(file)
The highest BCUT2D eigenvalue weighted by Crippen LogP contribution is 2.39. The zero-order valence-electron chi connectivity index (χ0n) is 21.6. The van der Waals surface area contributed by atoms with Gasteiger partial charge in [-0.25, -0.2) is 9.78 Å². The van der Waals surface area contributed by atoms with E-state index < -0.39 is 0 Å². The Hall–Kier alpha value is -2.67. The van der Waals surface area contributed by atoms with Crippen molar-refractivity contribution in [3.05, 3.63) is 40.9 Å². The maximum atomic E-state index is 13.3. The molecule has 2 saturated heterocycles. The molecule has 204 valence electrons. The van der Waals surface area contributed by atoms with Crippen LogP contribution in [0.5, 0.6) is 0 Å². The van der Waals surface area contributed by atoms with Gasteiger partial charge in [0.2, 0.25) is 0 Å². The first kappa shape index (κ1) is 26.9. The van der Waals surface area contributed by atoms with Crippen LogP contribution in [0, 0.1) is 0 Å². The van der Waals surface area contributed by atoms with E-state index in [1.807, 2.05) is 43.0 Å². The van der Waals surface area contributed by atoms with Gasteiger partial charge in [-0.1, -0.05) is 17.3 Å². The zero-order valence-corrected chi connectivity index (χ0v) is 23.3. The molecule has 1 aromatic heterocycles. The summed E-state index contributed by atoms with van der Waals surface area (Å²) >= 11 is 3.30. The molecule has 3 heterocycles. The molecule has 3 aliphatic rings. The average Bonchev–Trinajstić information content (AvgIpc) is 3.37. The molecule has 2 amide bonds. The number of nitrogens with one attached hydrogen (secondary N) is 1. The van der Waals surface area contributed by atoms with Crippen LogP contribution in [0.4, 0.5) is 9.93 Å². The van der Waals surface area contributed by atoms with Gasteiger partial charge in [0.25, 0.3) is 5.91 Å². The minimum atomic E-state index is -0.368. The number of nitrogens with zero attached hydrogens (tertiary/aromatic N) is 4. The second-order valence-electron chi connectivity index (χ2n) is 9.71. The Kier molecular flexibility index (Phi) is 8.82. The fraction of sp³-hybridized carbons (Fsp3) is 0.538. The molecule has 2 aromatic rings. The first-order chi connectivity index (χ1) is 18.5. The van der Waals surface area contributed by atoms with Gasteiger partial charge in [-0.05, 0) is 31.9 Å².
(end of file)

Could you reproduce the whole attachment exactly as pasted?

The highest BCUT2D eigenvalue weighted by Crippen LogP contribution is 2.39. The zero-order valence-electron chi connectivity index (χ0n) is 21.6. The van der Waals surface area contributed by atoms with Gasteiger partial charge in [-0.25, -0.2) is 9.78 Å². The van der Waals surface area contributed by atoms with E-state index < -0.39 is 0 Å². The Hall–Kier alpha value is -2.67. The van der Waals surface area contributed by atoms with Crippen molar-refractivity contribution in [3.05, 3.63) is 40.9 Å². The maximum atomic E-state index is 13.3. The molecule has 2 saturated heterocycles. The molecule has 204 valence electrons. The van der Waals surface area contributed by atoms with Crippen LogP contribution in [0.5, 0.6) is 0 Å². The van der Waals surface area contributed by atoms with Gasteiger partial charge in [0.2, 0.25) is 0 Å². The first kappa shape index (κ1) is 26.9. The van der Waals surface area contributed by atoms with Crippen LogP contribution in [0, 0.1) is 0 Å². The van der Waals surface area contributed by atoms with E-state index in [1.807, 2.05) is 43.0 Å². The van der Waals surface area contributed by atoms with Gasteiger partial charge in [-0.1, -0.05) is 17.3 Å². The zero-order valence-corrected chi connectivity index (χ0v) is 23.3. The molecule has 1 aromatic heterocycles. The summed E-state index contributed by atoms with van der Waals surface area (Å²) >= 11 is 3.30. The molecule has 3 heterocycles. The molecule has 3 aliphatic rings. The average Bonchev–Trinajstić information content (AvgIpc) is 3.37. The molecule has 2 amide bonds. The number of nitrogens with one attached hydrogen (secondary N) is 1. The van der Waals surface area contributed by atoms with Crippen LogP contribution in [0.4, 0.5) is 9.93 Å². The van der Waals surface area contributed by atoms with Gasteiger partial charge in [0.25, 0.3) is 5.91 Å². The minimum atomic E-state index is -0.368. The number of nitrogens with zero attached hydrogens (tertiary/aromatic N) is 4. The second-order valence-electron chi connectivity index (χ2n) is 9.71. The Kier molecular flexibility index (Phi) is 8.82. The fraction of sp³-hybridized carbons (Fsp3) is 0.538. The molecule has 2 aromatic rings. The first-order chi connectivity index (χ1) is 18.5. The van der Waals surface area contributed by atoms with Gasteiger partial charge in [-0.05, 0) is 31.9 Å².